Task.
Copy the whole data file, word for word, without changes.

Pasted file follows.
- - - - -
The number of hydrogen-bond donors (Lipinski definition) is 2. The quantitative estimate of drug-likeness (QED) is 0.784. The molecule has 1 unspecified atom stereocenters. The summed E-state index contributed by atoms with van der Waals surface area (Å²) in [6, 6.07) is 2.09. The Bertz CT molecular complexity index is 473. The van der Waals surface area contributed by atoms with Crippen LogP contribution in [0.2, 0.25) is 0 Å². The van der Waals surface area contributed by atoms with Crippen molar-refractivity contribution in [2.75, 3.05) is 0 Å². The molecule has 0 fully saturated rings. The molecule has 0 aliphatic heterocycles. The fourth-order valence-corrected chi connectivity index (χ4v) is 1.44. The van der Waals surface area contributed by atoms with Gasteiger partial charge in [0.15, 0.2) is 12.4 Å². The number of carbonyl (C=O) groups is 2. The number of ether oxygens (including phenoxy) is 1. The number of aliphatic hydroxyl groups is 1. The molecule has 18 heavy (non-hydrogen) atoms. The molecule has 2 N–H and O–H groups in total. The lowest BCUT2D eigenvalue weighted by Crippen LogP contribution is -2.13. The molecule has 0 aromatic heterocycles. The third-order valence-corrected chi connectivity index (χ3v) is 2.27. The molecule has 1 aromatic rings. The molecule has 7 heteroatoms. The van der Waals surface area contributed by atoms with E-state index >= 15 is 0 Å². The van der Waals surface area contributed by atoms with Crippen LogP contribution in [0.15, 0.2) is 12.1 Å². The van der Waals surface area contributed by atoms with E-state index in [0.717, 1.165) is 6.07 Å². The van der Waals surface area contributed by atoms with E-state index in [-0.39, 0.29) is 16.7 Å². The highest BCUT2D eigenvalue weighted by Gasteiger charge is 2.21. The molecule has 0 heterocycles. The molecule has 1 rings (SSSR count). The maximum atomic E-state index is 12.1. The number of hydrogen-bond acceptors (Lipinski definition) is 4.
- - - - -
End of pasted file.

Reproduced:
The number of hydrogen-bond donors (Lipinski definition) is 2. The quantitative estimate of drug-likeness (QED) is 0.784. The molecule has 1 unspecified atom stereocenters. The summed E-state index contributed by atoms with van der Waals surface area (Å²) in [6, 6.07) is 2.09. The Bertz CT molecular complexity index is 473. The van der Waals surface area contributed by atoms with Crippen LogP contribution in [0.2, 0.25) is 0 Å². The van der Waals surface area contributed by atoms with Crippen molar-refractivity contribution in [2.75, 3.05) is 0 Å². The molecule has 0 fully saturated rings. The molecule has 0 aliphatic heterocycles. The fourth-order valence-corrected chi connectivity index (χ4v) is 1.44. The van der Waals surface area contributed by atoms with Gasteiger partial charge in [0.15, 0.2) is 12.4 Å². The number of carbonyl (C=O) groups is 2. The number of ether oxygens (including phenoxy) is 1. The number of aliphatic hydroxyl groups is 1. The molecule has 18 heavy (non-hydrogen) atoms. The molecule has 2 N–H and O–H groups in total. The lowest BCUT2D eigenvalue weighted by Crippen LogP contribution is -2.13. The molecule has 0 aromatic heterocycles. The third-order valence-corrected chi connectivity index (χ3v) is 2.27. The molecule has 1 aromatic rings. The molecule has 7 heteroatoms. The van der Waals surface area contributed by atoms with E-state index >= 15 is 0 Å². The van der Waals surface area contributed by atoms with Crippen LogP contribution in [0.15, 0.2) is 12.1 Å². The van der Waals surface area contributed by atoms with E-state index in [0.717, 1.165) is 6.07 Å². The van der Waals surface area contributed by atoms with E-state index in [-0.39, 0.29) is 16.7 Å². The highest BCUT2D eigenvalue weighted by Gasteiger charge is 2.21. The molecule has 0 heterocycles. The molecule has 1 rings (SSSR count). The maximum atomic E-state index is 12.1. The number of hydrogen-bond acceptors (Lipinski definition) is 4.